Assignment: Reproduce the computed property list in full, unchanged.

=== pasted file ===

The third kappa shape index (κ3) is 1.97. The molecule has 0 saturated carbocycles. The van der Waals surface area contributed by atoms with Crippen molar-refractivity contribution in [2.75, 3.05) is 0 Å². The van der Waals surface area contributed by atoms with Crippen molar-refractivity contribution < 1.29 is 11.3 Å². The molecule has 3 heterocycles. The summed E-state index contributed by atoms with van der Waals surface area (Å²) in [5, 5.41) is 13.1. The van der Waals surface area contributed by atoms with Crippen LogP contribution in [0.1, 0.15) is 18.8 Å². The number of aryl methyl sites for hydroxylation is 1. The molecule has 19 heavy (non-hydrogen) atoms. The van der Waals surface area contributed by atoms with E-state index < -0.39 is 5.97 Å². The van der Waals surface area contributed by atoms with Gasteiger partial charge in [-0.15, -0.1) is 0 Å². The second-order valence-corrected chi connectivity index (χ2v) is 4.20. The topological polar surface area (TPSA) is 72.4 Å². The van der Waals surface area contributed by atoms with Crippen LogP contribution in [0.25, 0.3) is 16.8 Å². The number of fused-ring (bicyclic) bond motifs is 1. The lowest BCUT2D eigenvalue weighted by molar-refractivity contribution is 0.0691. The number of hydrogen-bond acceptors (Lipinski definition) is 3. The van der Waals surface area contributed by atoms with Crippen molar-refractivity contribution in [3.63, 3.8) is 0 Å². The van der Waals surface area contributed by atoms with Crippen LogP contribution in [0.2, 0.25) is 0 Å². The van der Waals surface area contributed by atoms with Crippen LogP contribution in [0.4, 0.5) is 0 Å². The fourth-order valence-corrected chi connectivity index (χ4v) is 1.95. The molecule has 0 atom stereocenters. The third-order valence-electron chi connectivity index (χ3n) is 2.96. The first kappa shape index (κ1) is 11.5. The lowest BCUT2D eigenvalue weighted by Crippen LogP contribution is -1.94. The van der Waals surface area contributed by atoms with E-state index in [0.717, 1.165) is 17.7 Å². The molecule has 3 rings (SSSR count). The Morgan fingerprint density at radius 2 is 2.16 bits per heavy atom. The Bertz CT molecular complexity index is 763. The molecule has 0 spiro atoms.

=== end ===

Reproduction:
The third kappa shape index (κ3) is 1.97. The molecule has 0 saturated carbocycles. The van der Waals surface area contributed by atoms with Crippen molar-refractivity contribution in [2.75, 3.05) is 0 Å². The van der Waals surface area contributed by atoms with Crippen molar-refractivity contribution < 1.29 is 11.3 Å². The molecule has 3 heterocycles. The summed E-state index contributed by atoms with van der Waals surface area (Å²) in [5, 5.41) is 13.1. The van der Waals surface area contributed by atoms with Crippen LogP contribution in [0.1, 0.15) is 18.8 Å². The number of aryl methyl sites for hydroxylation is 1. The molecule has 19 heavy (non-hydrogen) atoms. The van der Waals surface area contributed by atoms with E-state index < -0.39 is 5.97 Å². The van der Waals surface area contributed by atoms with Gasteiger partial charge in [-0.15, -0.1) is 0 Å². The second-order valence-corrected chi connectivity index (χ2v) is 4.20. The topological polar surface area (TPSA) is 72.4 Å². The van der Waals surface area contributed by atoms with Crippen LogP contribution in [0.25, 0.3) is 16.8 Å². The number of fused-ring (bicyclic) bond motifs is 1. The lowest BCUT2D eigenvalue weighted by molar-refractivity contribution is 0.0691. The number of hydrogen-bond acceptors (Lipinski definition) is 3. The van der Waals surface area contributed by atoms with Crippen molar-refractivity contribution in [3.63, 3.8) is 0 Å². The van der Waals surface area contributed by atoms with Crippen LogP contribution in [0.2, 0.25) is 0 Å². The van der Waals surface area contributed by atoms with Crippen LogP contribution in [0.4, 0.5) is 0 Å². The fourth-order valence-corrected chi connectivity index (χ4v) is 1.95. The molecule has 0 atom stereocenters. The third-order valence-electron chi connectivity index (χ3n) is 2.96. The first kappa shape index (κ1) is 11.5. The lowest BCUT2D eigenvalue weighted by Crippen LogP contribution is -1.94. The van der Waals surface area contributed by atoms with E-state index in [0.717, 1.165) is 17.7 Å². The molecule has 3 rings (SSSR count). The Morgan fingerprint density at radius 2 is 2.16 bits per heavy atom. The Bertz CT molecular complexity index is 763. The molecule has 0 spiro atoms.